‘Flawed and irresponsible’: why HS2 is a colossal error

01-02-2013  
   Opinion

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The promotional video for HS2

jonathan-tyler-bylineYork-based rail expert Jonathan Tyler argues that the £35 billion rail plan is a political vanity project which will deliver few improvements and cause untold damage



HS2 is being presented as a wonder-solution for alleged problems with the “classic” railway. Local authorities and business leaders in Yorkshire have got very excited about the proposals. They should look more closely.

HS2 is a politicians’ and engineers’ vanity project. It has not emerged from a careful analysis of a range of options for enhancing the railway system as demonstrably the optimal scheme on which to spend a lot of money.

The argument that the capacity of the trunk main lines will soon be exhausted is based on flawed data, hyper-optimistic forecasts of growth and a failure to understand the potential for improving the productivity of existing lines. In any case, the problem of overcrowding is largely limited to a few trains in peak periods and £35 billion is rather a lot of money to spend resolving that.

Committing so much money to a project that can bring no benefit for at least 12 years (and 20 years for phase 2 to Yorkshire) is bizarre and irresponsible at a time when the future is becoming ever more uncertain in the face of technological and environmental developments. Incremental change to the classic network (which could include some stretches of new line, eg to yield faster trans-Pennine times) would be infinitely wiser.

The engineering dream of the perfect railway has led to the concept of having very few stations on the high-speed network. This is no way to spread the benefits of a huge investment, especially since the connections between these stations and regional networks will be poor.

"Hyper-optimistic": the HS2

“Hyper-optimistic”: the HS2

Much has been made of the fast timings between principal centres. We should be wary. The comparison is between present mediocre timings and best-possible future times – it ignores the scope for (possibly dramatic) acceleration on existing lines. It also neglects the crucial matter of frequency. For example, the sketchy timetable shows two trains/hour from York to London, but only one each to Sheffield and Birmingham (passengers for places beyond, such as Bristol, may be left with a reduced service by the present route or an awkward interchange).

And many experienced railway people have profound doubts about the ability of the line to carry the number of trains which political expediency has pressured HS2 into offering. If it cannot it is likely to be the eastern leg of the “Y” whose proposed services are cut back, especially if multiple operators try to compete for the Manchester and Birmingham traffic.

There is something pathetic about northern politicians queuing up to welcome HS2 when no narrowing of the north-south divide can materialise for 20 years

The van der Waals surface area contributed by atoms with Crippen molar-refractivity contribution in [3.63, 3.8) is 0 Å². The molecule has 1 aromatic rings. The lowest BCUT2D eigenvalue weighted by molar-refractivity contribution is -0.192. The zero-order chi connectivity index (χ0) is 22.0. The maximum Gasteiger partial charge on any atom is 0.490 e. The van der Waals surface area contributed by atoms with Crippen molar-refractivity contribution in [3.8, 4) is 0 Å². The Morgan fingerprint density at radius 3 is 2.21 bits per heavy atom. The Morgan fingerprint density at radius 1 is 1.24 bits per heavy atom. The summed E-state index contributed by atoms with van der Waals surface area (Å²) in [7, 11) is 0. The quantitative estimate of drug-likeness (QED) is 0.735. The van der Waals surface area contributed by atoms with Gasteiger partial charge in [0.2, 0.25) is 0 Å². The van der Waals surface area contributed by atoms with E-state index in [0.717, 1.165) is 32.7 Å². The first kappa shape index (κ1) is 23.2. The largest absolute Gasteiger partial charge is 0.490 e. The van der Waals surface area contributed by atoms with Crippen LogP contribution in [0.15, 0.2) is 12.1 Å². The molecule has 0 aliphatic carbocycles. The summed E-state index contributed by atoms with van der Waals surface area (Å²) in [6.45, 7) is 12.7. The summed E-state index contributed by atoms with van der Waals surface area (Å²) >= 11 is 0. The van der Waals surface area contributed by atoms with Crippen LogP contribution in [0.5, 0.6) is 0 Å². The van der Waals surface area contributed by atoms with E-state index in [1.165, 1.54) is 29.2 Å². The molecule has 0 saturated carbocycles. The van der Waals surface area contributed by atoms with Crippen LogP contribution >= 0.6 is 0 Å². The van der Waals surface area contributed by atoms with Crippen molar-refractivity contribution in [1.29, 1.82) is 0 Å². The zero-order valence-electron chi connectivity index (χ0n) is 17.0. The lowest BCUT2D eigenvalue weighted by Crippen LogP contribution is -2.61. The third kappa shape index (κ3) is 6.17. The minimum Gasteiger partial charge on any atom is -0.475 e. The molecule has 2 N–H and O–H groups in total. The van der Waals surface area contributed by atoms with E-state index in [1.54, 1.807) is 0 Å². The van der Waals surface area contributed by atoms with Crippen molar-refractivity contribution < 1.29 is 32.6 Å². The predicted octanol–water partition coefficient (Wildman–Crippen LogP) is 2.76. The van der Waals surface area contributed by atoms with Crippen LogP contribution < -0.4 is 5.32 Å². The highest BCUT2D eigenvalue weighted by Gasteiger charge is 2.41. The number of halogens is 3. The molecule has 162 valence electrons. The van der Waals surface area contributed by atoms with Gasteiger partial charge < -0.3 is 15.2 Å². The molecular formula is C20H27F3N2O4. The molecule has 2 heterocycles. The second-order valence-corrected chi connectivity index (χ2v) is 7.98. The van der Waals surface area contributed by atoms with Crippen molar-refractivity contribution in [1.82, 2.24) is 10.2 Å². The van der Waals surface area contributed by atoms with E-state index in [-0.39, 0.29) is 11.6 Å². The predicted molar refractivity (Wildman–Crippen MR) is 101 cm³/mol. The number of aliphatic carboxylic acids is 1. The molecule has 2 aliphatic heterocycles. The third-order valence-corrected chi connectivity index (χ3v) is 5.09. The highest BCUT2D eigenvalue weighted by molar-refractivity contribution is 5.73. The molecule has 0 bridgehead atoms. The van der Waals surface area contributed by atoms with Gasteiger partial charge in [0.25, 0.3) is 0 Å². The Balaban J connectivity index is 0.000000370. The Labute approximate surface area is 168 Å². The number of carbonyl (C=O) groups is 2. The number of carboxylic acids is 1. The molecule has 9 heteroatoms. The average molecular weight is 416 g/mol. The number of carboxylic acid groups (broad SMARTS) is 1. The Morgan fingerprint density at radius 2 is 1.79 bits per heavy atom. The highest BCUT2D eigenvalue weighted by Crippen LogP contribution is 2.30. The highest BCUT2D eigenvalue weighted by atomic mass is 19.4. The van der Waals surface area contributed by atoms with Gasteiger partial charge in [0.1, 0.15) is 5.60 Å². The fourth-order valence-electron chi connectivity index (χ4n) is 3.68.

The project is environmentally unacceptable. It cannot capture sufficient traffic from cars and planes to offset the high carbon-cost of building it and of running trains at high speed, while siting stations outside towns and promoting long-distance commuting are just what we should not be doing if we want a low-carbon economy. As for the damage to local environments, to natural capital and to people’s homes and livelihoods the project is simply not sufficiently beneficial to the nation to justify it.

Evidence that high-speed trains promote regional regeneration is extremely thin, and if anything they mostly benefit the major cities, especially capitals. There is something pathetic about northern politicians and business leaders queuing up to welcome HS2 when even on the optimistic view no narrowing of the north-south divide can materialise for 20 years – the problems are far too deep to wait that long.

Contrary to the impression the Government is giving HS2 is not a done deal. The plans have to pass a number of judicial tests, surmount powerful local opposition, go through a long and fraught process for Parliamentary approval and survive likely budget cuts. It may not happen.



Jonathan Tyler runs transport consultancy Passenger Transport Networks from his office in Stonegate. Jonathan has worked for the railway industry for nearly 50 years and is passionately committed to enhancing public transport.

He is a chartered member of the Institute of Logistics and Transport, a visiting research fellow at the Institute for Transport Studies in the University of Leeds and an Honorary Research Fellow at the Institute of Railway Studies and Transport History in the University of York.

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11 comments

  1. Roy Horobin

    Wow. You have shattered my HS2 dreams. I was completely sold on the plan until I read this.

    Reply
  2. Susan